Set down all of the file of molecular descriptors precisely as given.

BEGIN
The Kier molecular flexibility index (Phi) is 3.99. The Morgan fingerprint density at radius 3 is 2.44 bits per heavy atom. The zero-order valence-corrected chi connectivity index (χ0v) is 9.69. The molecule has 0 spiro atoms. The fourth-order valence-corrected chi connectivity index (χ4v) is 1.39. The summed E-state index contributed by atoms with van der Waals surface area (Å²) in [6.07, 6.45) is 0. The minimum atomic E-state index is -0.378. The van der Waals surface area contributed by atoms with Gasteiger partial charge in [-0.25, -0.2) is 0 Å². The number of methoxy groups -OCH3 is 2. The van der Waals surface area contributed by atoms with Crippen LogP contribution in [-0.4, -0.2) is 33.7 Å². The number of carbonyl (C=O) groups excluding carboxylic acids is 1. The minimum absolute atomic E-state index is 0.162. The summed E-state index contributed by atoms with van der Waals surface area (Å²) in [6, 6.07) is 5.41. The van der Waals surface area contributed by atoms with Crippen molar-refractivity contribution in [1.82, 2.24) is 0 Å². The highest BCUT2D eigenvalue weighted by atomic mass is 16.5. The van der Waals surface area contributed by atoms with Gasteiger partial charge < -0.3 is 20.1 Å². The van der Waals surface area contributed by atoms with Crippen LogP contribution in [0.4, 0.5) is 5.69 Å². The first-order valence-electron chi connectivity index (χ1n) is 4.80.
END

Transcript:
The Kier molecular flexibility index (Phi) is 3.99. The Morgan fingerprint density at radius 3 is 2.44 bits per heavy atom. The zero-order valence-corrected chi connectivity index (χ0v) is 9.69. The molecule has 0 spiro atoms. The fourth-order valence-corrected chi connectivity index (χ4v) is 1.39. The summed E-state index contributed by atoms with van der Waals surface area (Å²) in [6.07, 6.45) is 0. The minimum atomic E-state index is -0.378. The van der Waals surface area contributed by atoms with Gasteiger partial charge in [-0.25, -0.2) is 0 Å². The number of methoxy groups -OCH3 is 2. The van der Waals surface area contributed by atoms with Crippen LogP contribution in [-0.4, -0.2) is 33.7 Å². The number of carbonyl (C=O) groups excluding carboxylic acids is 1. The minimum absolute atomic E-state index is 0.162. The summed E-state index contributed by atoms with van der Waals surface area (Å²) in [6, 6.07) is 5.41. The van der Waals surface area contributed by atoms with Crippen molar-refractivity contribution in [1.82, 2.24) is 0 Å². The highest BCUT2D eigenvalue weighted by atomic mass is 16.5. The van der Waals surface area contributed by atoms with Gasteiger partial charge < -0.3 is 20.1 Å². The van der Waals surface area contributed by atoms with Crippen LogP contribution in [0.4, 0.5) is 5.69 Å². The first-order valence-electron chi connectivity index (χ1n) is 4.80.